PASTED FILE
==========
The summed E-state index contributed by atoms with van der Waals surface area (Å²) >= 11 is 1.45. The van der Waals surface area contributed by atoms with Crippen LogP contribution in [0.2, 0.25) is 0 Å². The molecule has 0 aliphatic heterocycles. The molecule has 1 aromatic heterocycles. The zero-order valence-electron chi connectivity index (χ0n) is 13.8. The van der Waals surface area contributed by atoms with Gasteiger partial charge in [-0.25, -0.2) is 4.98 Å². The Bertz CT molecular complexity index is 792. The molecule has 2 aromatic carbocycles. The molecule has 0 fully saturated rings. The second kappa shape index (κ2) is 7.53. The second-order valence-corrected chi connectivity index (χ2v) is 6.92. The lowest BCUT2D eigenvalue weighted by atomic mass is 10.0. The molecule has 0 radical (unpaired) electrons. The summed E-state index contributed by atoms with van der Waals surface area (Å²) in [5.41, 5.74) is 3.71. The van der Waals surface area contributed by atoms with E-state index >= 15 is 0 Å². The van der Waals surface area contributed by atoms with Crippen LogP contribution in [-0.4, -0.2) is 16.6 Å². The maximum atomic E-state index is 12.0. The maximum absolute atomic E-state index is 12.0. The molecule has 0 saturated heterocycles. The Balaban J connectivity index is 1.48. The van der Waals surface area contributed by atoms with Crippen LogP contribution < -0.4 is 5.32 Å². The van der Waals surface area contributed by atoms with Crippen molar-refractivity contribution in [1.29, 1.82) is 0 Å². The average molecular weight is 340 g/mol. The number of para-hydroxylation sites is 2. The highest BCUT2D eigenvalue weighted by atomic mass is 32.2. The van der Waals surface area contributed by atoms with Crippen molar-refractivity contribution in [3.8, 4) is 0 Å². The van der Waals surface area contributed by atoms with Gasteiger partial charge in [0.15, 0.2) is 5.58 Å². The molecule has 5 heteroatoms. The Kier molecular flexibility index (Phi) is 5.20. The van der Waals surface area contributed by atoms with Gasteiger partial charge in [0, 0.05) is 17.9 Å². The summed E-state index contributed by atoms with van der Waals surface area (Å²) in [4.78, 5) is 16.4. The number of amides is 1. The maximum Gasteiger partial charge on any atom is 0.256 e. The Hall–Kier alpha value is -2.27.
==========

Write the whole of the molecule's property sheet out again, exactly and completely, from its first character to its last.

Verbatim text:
The summed E-state index contributed by atoms with van der Waals surface area (Å²) >= 11 is 1.45. The van der Waals surface area contributed by atoms with Crippen LogP contribution in [0.2, 0.25) is 0 Å². The molecule has 0 aliphatic heterocycles. The molecule has 1 aromatic heterocycles. The zero-order valence-electron chi connectivity index (χ0n) is 13.8. The van der Waals surface area contributed by atoms with Gasteiger partial charge in [-0.25, -0.2) is 4.98 Å². The Bertz CT molecular complexity index is 792. The molecule has 2 aromatic carbocycles. The molecule has 0 fully saturated rings. The second kappa shape index (κ2) is 7.53. The second-order valence-corrected chi connectivity index (χ2v) is 6.92. The lowest BCUT2D eigenvalue weighted by atomic mass is 10.0. The molecule has 0 radical (unpaired) electrons. The summed E-state index contributed by atoms with van der Waals surface area (Å²) in [5.41, 5.74) is 3.71. The van der Waals surface area contributed by atoms with E-state index >= 15 is 0 Å². The van der Waals surface area contributed by atoms with Crippen LogP contribution in [-0.4, -0.2) is 16.6 Å². The maximum atomic E-state index is 12.0. The maximum absolute atomic E-state index is 12.0. The molecule has 0 saturated heterocycles. The Balaban J connectivity index is 1.48. The van der Waals surface area contributed by atoms with Crippen LogP contribution < -0.4 is 5.32 Å². The van der Waals surface area contributed by atoms with Crippen molar-refractivity contribution in [1.29, 1.82) is 0 Å². The average molecular weight is 340 g/mol. The number of para-hydroxylation sites is 2. The highest BCUT2D eigenvalue weighted by atomic mass is 32.2. The van der Waals surface area contributed by atoms with Crippen molar-refractivity contribution in [3.8, 4) is 0 Å². The van der Waals surface area contributed by atoms with Gasteiger partial charge in [0.15, 0.2) is 5.58 Å². The molecule has 5 heteroatoms. The Kier molecular flexibility index (Phi) is 5.20. The van der Waals surface area contributed by atoms with Gasteiger partial charge in [0, 0.05) is 17.9 Å². The summed E-state index contributed by atoms with van der Waals surface area (Å²) in [4.78, 5) is 16.4. The number of amides is 1. The maximum Gasteiger partial charge on any atom is 0.256 e. The Hall–Kier alpha value is -2.27.